Food As Medicine – Ten Regular Foods With Surprising Health Benefits

It’s easy for me to whip up an herbal remedy using herbs only found in health food stores, but not necessarily for everyone else. For the most part, when I am helping someone with a health issue, I like to use products found in your average supermarket.

Potatoes: As food, this vegetable is nutritious, providing us with Vitamin C. However, if you’ve got a minor burn it can help both with the pain and taking the heat out of the burn. Both are important. Scrape or shred the flesh, and place it on the burn. The water content will help with cooling, and covering it can help reduce the pain.

Vinegar: There are a lot of uses for this potent product. I use it as a means to extract compounds from herbs…both for cooking and as a remedy. Garlic vinegar can help reduce blood pressure and as a mild antibiotic. Even without herbal extracts, however, you can use it for healing. If you have a sunburn, vinegar can help to cool it. Mixed with water and brought to a boil, it can help with congestion. In that instance, you breathe the steam.

Cherries: Doctors recommend this to gout patients, as it seems to ease the symptoms of a flare up. The juice of the tart cherry is best, and it is wise to avoid brands with added sugar. To be honest, it is a little hard to find in a supermarket, though stores like Trader Joe’s carries a good juice.

Onions: All alliums, indeed all members of the lily family contain substances that can affect the heart. My great grandfather was asked why he lived for 90+ years, and he attributed it to eating green onions every day. That’s as may be, but we do know garlic helps. As for onions themselves, an old Appalachian remedy uses them as a poultice for lung congestion. They are fried, allowed to cool just long enough to not cause a burn and placed on the chest. It shouldn’t replace proper medical care, but in an emergency could make a difference.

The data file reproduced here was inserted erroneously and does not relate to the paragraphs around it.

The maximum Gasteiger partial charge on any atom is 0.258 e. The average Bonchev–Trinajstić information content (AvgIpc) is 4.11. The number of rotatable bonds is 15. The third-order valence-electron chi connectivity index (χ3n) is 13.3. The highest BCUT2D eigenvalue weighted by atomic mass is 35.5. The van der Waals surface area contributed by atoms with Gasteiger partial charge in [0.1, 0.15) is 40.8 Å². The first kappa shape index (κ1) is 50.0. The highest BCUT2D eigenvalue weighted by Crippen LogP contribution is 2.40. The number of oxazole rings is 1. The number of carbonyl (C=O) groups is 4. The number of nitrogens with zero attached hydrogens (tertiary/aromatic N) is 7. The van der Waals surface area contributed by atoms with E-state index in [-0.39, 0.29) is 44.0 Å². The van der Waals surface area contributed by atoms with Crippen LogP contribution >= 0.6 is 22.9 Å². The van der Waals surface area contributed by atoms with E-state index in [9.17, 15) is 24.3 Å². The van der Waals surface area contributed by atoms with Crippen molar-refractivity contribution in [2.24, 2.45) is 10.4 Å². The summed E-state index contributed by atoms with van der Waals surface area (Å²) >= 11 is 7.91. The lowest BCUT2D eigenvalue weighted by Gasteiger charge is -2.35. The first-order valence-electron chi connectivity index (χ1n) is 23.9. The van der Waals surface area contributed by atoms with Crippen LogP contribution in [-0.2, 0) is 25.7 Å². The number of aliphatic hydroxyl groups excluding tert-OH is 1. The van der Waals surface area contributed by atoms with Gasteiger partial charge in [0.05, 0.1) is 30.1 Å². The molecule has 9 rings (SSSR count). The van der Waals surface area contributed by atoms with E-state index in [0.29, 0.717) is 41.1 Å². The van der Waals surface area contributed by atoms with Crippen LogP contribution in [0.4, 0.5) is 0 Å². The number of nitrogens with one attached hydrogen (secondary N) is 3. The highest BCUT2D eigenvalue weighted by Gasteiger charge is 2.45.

Cinnamon: There are a lot of traditional uses for this common spice, and at least one seems to be making an impression after major studies. I use it as part of a decoction for people dealing with respiratory illnesses. Both the steam and the finished liquid seems to help a lot. The clinical studies I mentioned point to a possible use in dealing with diabetes. Keep your eyes open for more information as these studies are debated and possible medications approved.

Salmon: This fish has a couple of important properties. It is part of a low fat diet, providing protein without all the fat associated with other animal products. It’s also used for the omega-3 acids, which can do you a lot of good. It can increase your HDL cholesterol and improve your mood. It may even be helpful for acne.

Corn: Well, in this instance it’s actually the silky stuff between the husk and the kernals. A lot of stores provides a trash can next to the stack of corn on the cob, but I usually don’t use it. I want the silk, too. It is very helpful to the kidneys, made into a tea.

Cranberries: Both the berries and the juice can be a benefit, especially to women. It’s good for the kidneys, bladder and the rest of the urinary tract. While it may not always get rid of the infection, it can be a big help. Again, try to avoid products that have an excess amount of sugar added.

Olive Oil: This is another product I use to make extracts. It has healing problems of its own, both as an extract and when used in place of other oils when you are cooking. Adding herbs can extract their properties and add them to the mix.

Vodka: Believe it or not, this actually has at least one useful, healing aspect…though not in your cocktail glass. The most common means of extraction, both for cooking and healing uses vodka…unless you own a still. I use it to make vanilla extract for cooking and to extract healing properties of various herbs. The reason I use it over other potable alcohols is that it is indenatured, making it the best choice.